While the cover of this short story anthology written by Edwards did not exactly pull me in, her writing certainly did.

It is rare that I am able to say that I loved every little tale that was woven throughout this short collection, but I honestly did. Each story was fresh and original.

If you are a horror fan, Edwards is a writer to watch. Each of her characters were immediately captivating and brought to life. I look forward to seeing what else she will publish in the years ahead. I am thrilled to add another author on my will read/want to read list.

You can check her writing out on Amazon.

Synopsis: Kayleigh Marie Edwards has been entertaining and chilling audiences with her own eclectic mix of horror and comedy. Now, for the first time, this popular author has collected her works together, reviewing and revising each one to bring you the definitive versions of her unique tales.

From murderous children to nightmarish trips to an ill-fated zombie apocalypse, Corpsing will send you running for the light switch, but smiling as you do it.

Featuring the stories: Bitey Bachman, Bits and Bobs, Siren, Now You See Them, Skin, ‘S’ Day, Barry’s Last Day & ’Twas The Night Before Christmas.


Kayleigh Marie Edwards is a regular writer of articles and reviews ( and, a published short story and flash fiction writer, and a playwright. She has an MA degree in Scriptwriting.




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*We received a free copy in exchange for an honest review.

Knight in Paper Armor – Nicholas Conley

Title: Knight in Paper Armor

Author: Nicholas Conley

Publisher: Red Adept Publishing, LLC

Genre: Science Fiction/Fantasy/Young Adult

Page Length: 426 pages

Conley is a writer full of imagination and originality. Knight in Paper Armor will take you on a twisting and turning rollercoaster ride of unknown destinations. Conley weaves dark historical themes into a fantastical tale of a magical empath who can take one’s pain into himself and control those around him.

It is a romantic tale full of tragedy and darkness, but not without hope. Hope that rides on the tails of the young.

Overall, the story was well-written and much heart was clearly put into the storytelling. I did find that perhaps there were too many balls being juggled in this complicated metaphor of a story. As such, there was just too much going on for my personal reading tastes. However, I am sure that for many other readers it will be quite palatable.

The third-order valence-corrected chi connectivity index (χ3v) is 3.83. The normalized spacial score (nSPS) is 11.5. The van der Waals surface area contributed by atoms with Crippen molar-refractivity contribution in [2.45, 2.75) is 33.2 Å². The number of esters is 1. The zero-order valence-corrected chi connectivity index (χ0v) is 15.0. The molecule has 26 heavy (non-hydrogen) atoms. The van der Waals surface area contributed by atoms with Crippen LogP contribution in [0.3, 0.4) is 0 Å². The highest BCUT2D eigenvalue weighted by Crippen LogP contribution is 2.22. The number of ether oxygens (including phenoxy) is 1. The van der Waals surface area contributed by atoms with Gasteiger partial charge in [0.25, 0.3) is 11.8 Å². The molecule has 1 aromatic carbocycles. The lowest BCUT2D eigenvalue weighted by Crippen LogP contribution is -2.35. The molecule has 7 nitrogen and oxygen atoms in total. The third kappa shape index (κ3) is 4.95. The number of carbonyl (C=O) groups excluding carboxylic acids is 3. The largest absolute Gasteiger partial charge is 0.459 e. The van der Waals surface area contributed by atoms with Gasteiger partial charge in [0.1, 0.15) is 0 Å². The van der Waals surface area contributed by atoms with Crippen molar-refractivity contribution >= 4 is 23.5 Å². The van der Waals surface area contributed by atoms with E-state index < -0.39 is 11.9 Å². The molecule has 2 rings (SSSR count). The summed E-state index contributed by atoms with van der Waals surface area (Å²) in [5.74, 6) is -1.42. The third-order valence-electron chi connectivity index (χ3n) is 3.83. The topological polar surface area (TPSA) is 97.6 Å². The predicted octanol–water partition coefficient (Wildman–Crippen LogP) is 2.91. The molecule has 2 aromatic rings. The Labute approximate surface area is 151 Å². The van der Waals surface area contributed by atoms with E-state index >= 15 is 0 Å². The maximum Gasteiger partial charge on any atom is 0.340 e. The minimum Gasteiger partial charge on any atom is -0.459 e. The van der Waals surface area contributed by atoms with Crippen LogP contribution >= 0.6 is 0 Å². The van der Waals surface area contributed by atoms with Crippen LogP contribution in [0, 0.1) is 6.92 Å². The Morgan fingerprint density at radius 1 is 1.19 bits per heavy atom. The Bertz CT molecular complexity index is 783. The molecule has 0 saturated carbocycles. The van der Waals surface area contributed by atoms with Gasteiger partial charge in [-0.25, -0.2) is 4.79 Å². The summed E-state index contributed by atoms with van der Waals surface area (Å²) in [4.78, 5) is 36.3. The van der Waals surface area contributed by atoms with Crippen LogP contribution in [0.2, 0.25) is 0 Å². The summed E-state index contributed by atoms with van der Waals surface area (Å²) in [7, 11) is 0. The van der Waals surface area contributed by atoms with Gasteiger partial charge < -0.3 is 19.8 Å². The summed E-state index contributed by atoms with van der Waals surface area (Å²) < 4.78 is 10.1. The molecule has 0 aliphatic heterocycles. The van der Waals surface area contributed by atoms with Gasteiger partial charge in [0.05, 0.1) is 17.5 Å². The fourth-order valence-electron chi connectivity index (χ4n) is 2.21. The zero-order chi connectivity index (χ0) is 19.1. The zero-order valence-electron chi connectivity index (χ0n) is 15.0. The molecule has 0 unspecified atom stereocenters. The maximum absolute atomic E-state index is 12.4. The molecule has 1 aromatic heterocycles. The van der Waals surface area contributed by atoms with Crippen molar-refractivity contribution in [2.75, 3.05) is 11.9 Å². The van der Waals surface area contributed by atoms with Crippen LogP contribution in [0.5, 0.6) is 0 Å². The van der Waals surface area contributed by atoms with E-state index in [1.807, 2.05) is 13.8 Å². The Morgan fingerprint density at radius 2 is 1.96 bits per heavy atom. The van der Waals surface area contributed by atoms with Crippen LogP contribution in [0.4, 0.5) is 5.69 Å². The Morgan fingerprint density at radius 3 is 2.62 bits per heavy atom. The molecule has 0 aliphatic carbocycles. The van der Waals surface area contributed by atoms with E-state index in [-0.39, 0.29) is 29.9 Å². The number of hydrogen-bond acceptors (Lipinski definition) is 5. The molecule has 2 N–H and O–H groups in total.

You can find the tale on Amazon in paperback or Kindle format.

Synopsis: Billy Jakobek has always been different. Born with strange and powerful psychic abilities, he has grown up in the laboratories of Thorne Century, a ruthless megacorporation that economically, socially, and politically dominates American society. Every day, Billy absorbs the emotional energies, dreams, and traumas of everyone he meets—from his grandmother’s memories of the Holocaust, to the terror his sheer existence inflicts upon his captors—and he yearns to break free, so he can use his powers to help others.

Natalia Gonzalez, a rebellious artist and daughter of Guatemalan immigrants, lives in Heaven’s Hole, an industrial town built inside a meteor crater, where the poverty-stricken population struggles to survive the nightmarish working conditions of the local Thorne Century factory. Natalia takes care of her ailing mother, her grandmother, and her two younger brothers, and while she dreams of escape, she knows she cannot leave her family behind.

When Billy is transferred to Heaven’s Hole, his chance encounter with Natalia sends shockwaves rippling across the blighted landscape. The two outsiders are pitted against the all-powerful monopoly, while Billy experiences visions of an otherworldly figure known as the Shape, which prophesizes an apocalyptic future that could decimate the world they know.



Nicholas Conley is an award-winning Jewish American author, journalist, playwright, and coffee vigilante. His books, such as Knight in Paper Armor, Pale Highway, Clay Tongue: A Novelette, and Intraterrestrial, merge science fiction narratives with hard-hitting examinations of social issues. Originally from California, he now lives in New Hampshire.





OWL Rating:

*We received a free copy in exchange for an honest review.